Yesterday we saw the desert and the river, today we get mountains. It started with an alarm at 5:45 and bacon and eggs for breakfast. We were on the road by 7 headed to the Chisos Mountains. The drive coming from the northeast and going up into the mountains during sunrise was absolutely beautiful. We parked at the visitor center and were on the trail by 8. The temperature was in the 50s and very windy so we started the hike with our jackets on. On the way down we saw a bus for the Los Diablos Fire Crew, a group of Mexican firefighters who are called up from Mexico during serious wildfires when the national park needs assistance.
The hike to the window is pretty much all downhill and is shaded by the surrounding peaks since we started so early. The Chisos basin is stunning, with rock formations along the trail which really reminded me of Zion National Park. We made it to the Window around 9 and stayed for about 15 minutes. I had read that on a good day you can see 120+ miles from the top of the Chisos Mountains and judging from the view through the window, today was a good day. We were in the sun a lot more on the way back. It might have been because of the fire, but the haziness in front of the peaks made the view of the mountains look almost prehistoric with plateaus looming out of the haze like Mount Roraima.
We made it back to the parking lot at about 10:45, which meant we had another 15 minutes to kill before the road out was open again. Thankfully the gift shop was open! We got a Christmas ornament and a couple Texas craft sodas to celebrate a successful hike, orange dreamsicle for me and root beer for Peyton. We decided to make an impromptu drive to the north entrance of the park and came upon what was labeled as Dagger Flat Auto Trail. I had never heard of an auto trail before and it didn’t say four-wheel drive was required, so we decided to give it a shot. It was only about 7 miles but took us over an hour to complete because of how rocky the gravel road was. In retrospect I would say four-wheel drive is not required for this auto trail but highly recommended, it would make the drive the drive much smoother. Most of the drive was through large stretches of flowering Yucca plants which were very scenic, but the auto trail didn’t really lead to a specific view. Overall, I’m glad we tried it but we would have had the same views if we had turned around halfway through and due to the time it took to traverse I don’t need to do it again.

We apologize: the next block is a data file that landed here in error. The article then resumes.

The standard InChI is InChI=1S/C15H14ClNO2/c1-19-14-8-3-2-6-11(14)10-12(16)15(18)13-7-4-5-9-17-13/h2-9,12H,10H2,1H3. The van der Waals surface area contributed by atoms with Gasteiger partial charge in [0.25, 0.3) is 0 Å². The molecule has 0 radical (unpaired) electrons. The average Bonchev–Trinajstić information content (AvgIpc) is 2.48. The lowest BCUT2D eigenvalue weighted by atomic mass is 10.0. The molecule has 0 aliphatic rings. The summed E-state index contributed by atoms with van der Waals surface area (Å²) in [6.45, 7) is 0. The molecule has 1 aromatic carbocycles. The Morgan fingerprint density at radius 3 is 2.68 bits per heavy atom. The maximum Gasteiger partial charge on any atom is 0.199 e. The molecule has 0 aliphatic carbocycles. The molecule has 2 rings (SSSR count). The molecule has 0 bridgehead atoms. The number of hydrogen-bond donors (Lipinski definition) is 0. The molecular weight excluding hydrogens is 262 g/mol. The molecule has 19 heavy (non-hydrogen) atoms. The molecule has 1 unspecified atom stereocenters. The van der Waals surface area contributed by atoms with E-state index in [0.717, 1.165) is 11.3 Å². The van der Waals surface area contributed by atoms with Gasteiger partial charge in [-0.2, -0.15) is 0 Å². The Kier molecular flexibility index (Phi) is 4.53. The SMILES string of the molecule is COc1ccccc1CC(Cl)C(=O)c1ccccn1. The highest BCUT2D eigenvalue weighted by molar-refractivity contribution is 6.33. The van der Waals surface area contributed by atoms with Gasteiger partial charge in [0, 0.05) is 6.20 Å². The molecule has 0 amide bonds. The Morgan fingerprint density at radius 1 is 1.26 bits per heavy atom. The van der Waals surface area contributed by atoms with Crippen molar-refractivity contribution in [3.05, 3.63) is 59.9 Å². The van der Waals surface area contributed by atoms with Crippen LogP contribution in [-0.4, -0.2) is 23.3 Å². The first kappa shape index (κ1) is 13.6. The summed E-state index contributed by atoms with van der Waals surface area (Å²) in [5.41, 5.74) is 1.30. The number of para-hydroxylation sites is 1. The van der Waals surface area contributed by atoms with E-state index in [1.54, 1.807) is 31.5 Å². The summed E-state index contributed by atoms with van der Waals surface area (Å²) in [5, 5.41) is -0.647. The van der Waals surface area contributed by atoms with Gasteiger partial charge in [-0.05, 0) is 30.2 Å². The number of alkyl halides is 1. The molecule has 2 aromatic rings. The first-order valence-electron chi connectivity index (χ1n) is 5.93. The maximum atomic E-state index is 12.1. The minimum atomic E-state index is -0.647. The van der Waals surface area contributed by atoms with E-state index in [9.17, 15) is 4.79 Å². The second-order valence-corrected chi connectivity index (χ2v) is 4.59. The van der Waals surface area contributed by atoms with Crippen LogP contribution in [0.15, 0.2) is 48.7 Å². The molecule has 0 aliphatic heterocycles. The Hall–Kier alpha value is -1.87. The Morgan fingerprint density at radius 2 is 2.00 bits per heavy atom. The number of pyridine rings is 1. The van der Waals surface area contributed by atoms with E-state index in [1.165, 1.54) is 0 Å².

We got back to camp around 1 and loaded up the ice chest for our drive. FM 170 goes right along the Rio Grande from Lajitas to Presidio with Big Bend Ranch State Park on the right and Mexico on the left. The first 30 minutes or so of the drive is one of the most scenic drives I have ever taken. It is mountain terrain that rivals any I’ve seen in Colorado or the Canadian Rockies but in the high desert environment. We arrived in Presidio, a town of 5000 people which has the Mexican sister city of Ojinaga across the river. If you have ever seen the cartoon Border Town, Presidio is the real world version of the town in that show. Once again, there is no place that sells ice cream here. What do folks in west Texas have against ice cream? We stopped at Don Jose Panaderia for some local flavor instead and got what I would describe as fruit empanadas, one apple and one pumpkin. Thumbs up from us for both. That pretty much exhausted all there is to do in Presidio, so we turned back around to head back to Lajitas.
On the way we spotted a picnic area with river access and pulled over. We wheeled down our ice chest and lawn chairs and sipped Pinot Gringo with our feet in the Rio Grande for a couple hours. Not a bad way to spend an afternoon. We got back to camp as the sun was setting, made a fire, and toasted turkey provolone pesto sandwiches for dinner as we took in the night skies here for the last time on this trip.